Food and drink trade unions and the industry call for worker support

Published: 25/03/2020

Food and drink is Europe’s largest manufacturing sector and our two organisations come together as EU Social Partners to represent the employees (EFFAT) and employers (FoodDrinkEurope) in the industry. Please see below our joint statement in the face of the Covid-19 pandemic.

As recognised EU Social Partners in the food and drink industry, we express our concern over the deepening public health crisis across Europe, and beyond, and our heartfelt sympathy goes out to the families impacted by coronavirus. We are also concerned about the potential for a serious and sustained global economic downturn and the impact this will have on the workforce.

The European food and drink industry relies on the hard work and commitment of more than 4.7 million people across 294,000 businesses, of all sizes, to ensure consumers can access a wide and varied diet.

We are indebted to these workers and their continued dedication to do their jobs during the covid-19 pandemic. Despite the emergency, the food sector does not and will not stop. For this reason, the workforce needs to be supported by public authorities.

We welcome many of the initiatives taken so far by the European Commission, including the proposal to activate the general escape clause of the Stability and Growth Pact (SGP) and the establishment of a Corona Investment Plan. But more needs to be done to provide enhanced health protection for workers and economic support for struggling businesses. We urge the authorities to consider the following interventions:

1: Recognise workers’ essential role

The entire food and drink industry (including finished products, ingredients, packaging and transport) must be regarded as ‘essential’ by all EU Member States, and we appreciate the Commission’s support of this. By extension, the Commission must also encourage Members States to recognise the needs of the industry’s 4.7 million-strong workforce, who cannot stay at home if we are to keep the food chain functioning. In light of the strategic importance of these workers, we call for effective support measures such as child-care and, if necessary, the consideration of state-wage compensation if workers are temporarily suspended from work.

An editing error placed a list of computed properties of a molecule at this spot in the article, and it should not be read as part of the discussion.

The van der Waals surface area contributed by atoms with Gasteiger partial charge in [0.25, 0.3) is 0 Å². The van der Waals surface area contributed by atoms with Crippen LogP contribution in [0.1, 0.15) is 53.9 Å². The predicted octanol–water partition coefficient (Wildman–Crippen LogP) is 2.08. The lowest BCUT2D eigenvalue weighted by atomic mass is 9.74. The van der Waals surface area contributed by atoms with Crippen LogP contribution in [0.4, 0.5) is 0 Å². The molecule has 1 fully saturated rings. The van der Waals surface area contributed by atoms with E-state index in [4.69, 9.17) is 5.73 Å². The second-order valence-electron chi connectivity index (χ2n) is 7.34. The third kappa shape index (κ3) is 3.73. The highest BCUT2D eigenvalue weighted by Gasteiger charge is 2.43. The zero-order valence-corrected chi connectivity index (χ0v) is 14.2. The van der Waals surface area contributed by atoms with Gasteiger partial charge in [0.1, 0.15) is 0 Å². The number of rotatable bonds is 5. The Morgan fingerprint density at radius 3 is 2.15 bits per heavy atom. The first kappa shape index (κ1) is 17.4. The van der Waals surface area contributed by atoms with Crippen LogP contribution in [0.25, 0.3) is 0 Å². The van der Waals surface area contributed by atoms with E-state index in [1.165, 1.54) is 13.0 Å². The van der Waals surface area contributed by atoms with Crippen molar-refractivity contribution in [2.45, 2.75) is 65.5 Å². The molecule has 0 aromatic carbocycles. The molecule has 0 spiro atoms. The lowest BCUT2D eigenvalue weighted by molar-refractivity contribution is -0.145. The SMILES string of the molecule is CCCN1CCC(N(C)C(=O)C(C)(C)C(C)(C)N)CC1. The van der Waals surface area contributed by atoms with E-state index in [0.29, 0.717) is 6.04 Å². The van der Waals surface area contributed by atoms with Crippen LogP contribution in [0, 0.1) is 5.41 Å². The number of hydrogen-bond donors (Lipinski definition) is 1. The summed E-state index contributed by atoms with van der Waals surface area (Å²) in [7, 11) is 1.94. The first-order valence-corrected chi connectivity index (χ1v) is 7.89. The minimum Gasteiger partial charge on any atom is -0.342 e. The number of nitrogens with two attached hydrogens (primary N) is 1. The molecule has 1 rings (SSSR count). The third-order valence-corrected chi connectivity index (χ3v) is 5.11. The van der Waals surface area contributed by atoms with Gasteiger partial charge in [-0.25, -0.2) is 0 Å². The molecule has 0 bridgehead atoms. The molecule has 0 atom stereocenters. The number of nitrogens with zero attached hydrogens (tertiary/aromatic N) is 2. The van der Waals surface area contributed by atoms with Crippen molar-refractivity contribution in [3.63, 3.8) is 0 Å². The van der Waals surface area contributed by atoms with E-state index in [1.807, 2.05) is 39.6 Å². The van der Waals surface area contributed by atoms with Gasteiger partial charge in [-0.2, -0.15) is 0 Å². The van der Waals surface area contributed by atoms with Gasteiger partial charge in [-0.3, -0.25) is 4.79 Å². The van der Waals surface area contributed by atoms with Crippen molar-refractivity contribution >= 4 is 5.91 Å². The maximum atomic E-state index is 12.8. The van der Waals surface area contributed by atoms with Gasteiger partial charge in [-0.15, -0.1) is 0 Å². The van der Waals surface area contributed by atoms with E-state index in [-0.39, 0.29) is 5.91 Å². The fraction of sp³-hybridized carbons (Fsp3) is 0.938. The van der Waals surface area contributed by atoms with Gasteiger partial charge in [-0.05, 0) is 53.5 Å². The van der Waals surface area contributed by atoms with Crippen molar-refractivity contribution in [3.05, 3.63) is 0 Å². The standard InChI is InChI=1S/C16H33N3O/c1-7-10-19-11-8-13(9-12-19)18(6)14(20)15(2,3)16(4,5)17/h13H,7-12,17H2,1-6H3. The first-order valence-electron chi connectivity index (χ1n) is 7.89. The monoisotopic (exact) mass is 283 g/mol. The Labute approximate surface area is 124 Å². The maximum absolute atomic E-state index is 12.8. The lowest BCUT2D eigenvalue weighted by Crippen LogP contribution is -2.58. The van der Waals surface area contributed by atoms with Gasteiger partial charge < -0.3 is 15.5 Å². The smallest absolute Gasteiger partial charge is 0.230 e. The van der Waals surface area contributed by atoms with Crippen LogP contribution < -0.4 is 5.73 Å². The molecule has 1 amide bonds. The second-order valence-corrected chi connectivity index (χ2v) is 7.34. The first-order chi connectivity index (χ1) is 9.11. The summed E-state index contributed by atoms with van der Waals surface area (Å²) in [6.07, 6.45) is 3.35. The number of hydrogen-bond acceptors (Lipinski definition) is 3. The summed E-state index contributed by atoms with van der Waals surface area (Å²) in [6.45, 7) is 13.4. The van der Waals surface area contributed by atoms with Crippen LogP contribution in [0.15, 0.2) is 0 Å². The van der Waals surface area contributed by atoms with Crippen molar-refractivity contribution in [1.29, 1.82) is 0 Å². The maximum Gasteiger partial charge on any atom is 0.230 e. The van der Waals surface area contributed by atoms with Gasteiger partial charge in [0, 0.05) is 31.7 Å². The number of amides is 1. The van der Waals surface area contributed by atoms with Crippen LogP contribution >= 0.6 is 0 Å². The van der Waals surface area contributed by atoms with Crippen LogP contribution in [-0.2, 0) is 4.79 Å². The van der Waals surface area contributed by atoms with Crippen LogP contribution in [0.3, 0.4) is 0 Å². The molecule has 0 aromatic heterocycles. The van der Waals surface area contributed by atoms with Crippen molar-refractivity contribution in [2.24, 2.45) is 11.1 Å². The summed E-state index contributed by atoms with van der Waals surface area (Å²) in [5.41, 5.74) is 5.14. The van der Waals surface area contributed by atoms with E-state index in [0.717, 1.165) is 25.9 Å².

2: Fair access to safety equipment

As food supply is an essential value chain, national governments and the EU institutions should help companies operating in the food and drink sectors in finding personal protective equipment for workers. In this respect, the establishment of centralised purchasing systems should be accelerated to avoid unfair competition

3: Harmonised protocols for workers

Given their essential role to maintain food security in Europe, we urge the Commission to provide EU guidelines to Members States to establish harmonised protocols for food sector workers to continue their work safely. The protection of food workers’ health should be a priority.

4: Support for workers and businesses

Ninety-nine percent of the EU’s food and drink businesses are small and medium-sized enterprises (SMEs). The Horeca (service industry) shutdowns in many EU Member States is having a major impact on those businesses with potential negative repercussions on employment.

We welcome the flexibility around the implementation of the state aid rules and urge the Commission to develop together with Member States comprehensive emergency measures for the food sector, to maintain jobs and to help re-build the economic sustainability of the sector over the long term. Moreover, unused structural funds and other EU funds should be used to support Member States in ensuring financial and income support for workers affected by unemployment or suspension from work, including non-standard workers and workers employed in the subcontracting chains.

We call on national governments to involve social partners in the designing and implementation of national measures. Social dialogue should be strengthened and promoted at each and every level to deal with the consequences of this emergency.

Europe is facing an unprecedented fight against coronavirus that has changed the way we live in our society, the way we interact with our loved ones and the way we work together.

The only way we will be able to overcome this crisis is with more support and solidarity among Member States.